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UPDATE: Morgantown Council Passes First Reading Of Heavy Truck Traffic Ordinance
Written by Your 5News Team
Last updated on August 19, 2014 @ 11:41PM
Created on August 19, 2014 @ 7:03PM
It's official. Morgantown City Council has unanimously passed the first reading of an ordinance aimed at banning heavy truck traffic downtown. But this is far from over.
Representatives from Safe Streets Morgantown, business owners and people who live in the district were there in support of this ban, Tuesday night. But there were also some business owners who are strongly against it. The heavy truck ban was broken up into two ordinances, and both passed. The first passed unanimously, and the second one passed 6-1. However, there's still no guarantee it will happen. Morgantown's police chief said he will not put officers in harm's way to enforce the ban, and the city government doesn't have the authority to put the necessary signs to prevent heavy truck traffic.
One council member said he would switch his "yes" vote to a "no" vote if they don't fix these stipulations by the time the second reading rolls around. 
"There's a question of legality still there. The question of if we have the right to do it or not is still there. Maybe, finally it will go to court and someone will tell us," said Ron Bane, Council Member for the 1st Ward. 
Council member Mike Fike was able to pass an amendment to the ordinance tonight, stressing the impact this ordinance will have on the health and safety of pedestrians and motorists. City Manager Jeff Mikorski will undertake a health and safety study to see what the trucks can do to health and well-being. This ban still has many obstacles to overcome--including potential legal battles. We'll learn more as the ordinance progresses to the next reading.
Morgantown City Council could give a controversial proposal the green light on Tuesday.
An ordinance which would ban heavy truck traffic in Morgantown's downtown business district will go through it's first reading at city hall on Wednesday night. Many truck drivers believe they're not affecting anyone, but people who live downtown disagree and want the big rigs gone.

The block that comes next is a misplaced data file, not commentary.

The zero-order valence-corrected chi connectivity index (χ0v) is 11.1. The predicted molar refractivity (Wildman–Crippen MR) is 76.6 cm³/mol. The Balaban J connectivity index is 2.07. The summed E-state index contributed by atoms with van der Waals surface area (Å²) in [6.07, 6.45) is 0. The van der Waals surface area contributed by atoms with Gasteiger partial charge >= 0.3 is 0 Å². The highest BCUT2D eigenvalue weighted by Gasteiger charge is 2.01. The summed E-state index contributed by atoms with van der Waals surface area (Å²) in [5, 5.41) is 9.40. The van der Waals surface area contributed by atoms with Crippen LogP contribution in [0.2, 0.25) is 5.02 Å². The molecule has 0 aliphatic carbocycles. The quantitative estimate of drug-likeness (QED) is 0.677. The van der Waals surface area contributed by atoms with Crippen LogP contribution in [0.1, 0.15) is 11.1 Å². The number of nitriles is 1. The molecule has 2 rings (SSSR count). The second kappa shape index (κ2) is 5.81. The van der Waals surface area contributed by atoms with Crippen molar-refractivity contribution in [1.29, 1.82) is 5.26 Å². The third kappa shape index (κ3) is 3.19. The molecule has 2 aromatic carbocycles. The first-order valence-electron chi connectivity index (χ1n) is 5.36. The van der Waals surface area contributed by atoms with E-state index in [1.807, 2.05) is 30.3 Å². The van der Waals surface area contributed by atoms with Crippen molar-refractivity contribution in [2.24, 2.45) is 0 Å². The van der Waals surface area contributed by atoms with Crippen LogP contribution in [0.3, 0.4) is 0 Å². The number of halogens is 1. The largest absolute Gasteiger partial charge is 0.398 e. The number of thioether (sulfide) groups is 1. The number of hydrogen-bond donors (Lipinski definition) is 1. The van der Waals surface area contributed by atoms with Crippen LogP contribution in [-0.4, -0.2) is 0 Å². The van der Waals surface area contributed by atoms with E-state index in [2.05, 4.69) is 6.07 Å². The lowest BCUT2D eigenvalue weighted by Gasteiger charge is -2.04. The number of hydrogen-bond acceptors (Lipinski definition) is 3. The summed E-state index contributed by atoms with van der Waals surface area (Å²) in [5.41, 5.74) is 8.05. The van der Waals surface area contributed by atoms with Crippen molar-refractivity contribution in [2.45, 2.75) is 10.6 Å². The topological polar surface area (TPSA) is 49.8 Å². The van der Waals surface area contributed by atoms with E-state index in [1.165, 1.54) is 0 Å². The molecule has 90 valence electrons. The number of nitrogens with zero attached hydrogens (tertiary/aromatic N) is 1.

The first reading taking place is required before the proposal could become a law following a second reading if it passes. The proposal was presented by a group called Safe Streets Morgantown which has spoken out loudly against heavy truck traffic in the area. However, plenty of concerns have been brought up by other entities including the Department of Highways.
Most of the roads trucks use downtown are controlled by the state. Recently the DOH wrote to city council members telling them they don't have the jurisdiction to put this type of law in place. That's an idea which is currently being disputed.
A similar ban was in the works during 2006, but it stalled out. The city's mayor feels this is the right time to address the issue.
"We're wanting to move this forward. We're wanting to work with all of the different entities and make this into a win-win situation. This is the first step," said Mayor Jenny Selin.
City officials anticipate a large crowd at Wednesday's meeting.

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Comments (2)
Aug 21, 2014 at 2:52 PM
Not sure about this particular ordinance, but generally, weight limit restrictions don't apply to local deliveries, unless it's for a bridge. My understanding is that they restrict travel through an area, not to it. So groceries could still be delivered. I can't think of any places with these kinds of signs in the Morgantown area, but they're very common elsewhere.
Aug 20, 2014 at 6:25 AM
Well invest in a pickup then city dwellers. When trucks no longer can get to your grocery stores; don't cry when your stores are empty. You don't like trucks going through town? MOVE 'out' of town. I didn't like town and moved out to rural community; suggest the crybabies do the same! These folks are the immature people who never seem to 'grow up' to adulthood. It's all about 'them.' Um, kind of remind you of someone else? President Stompy Foot maybe??? ME, me, me, me; it's all about what "I" want!!!
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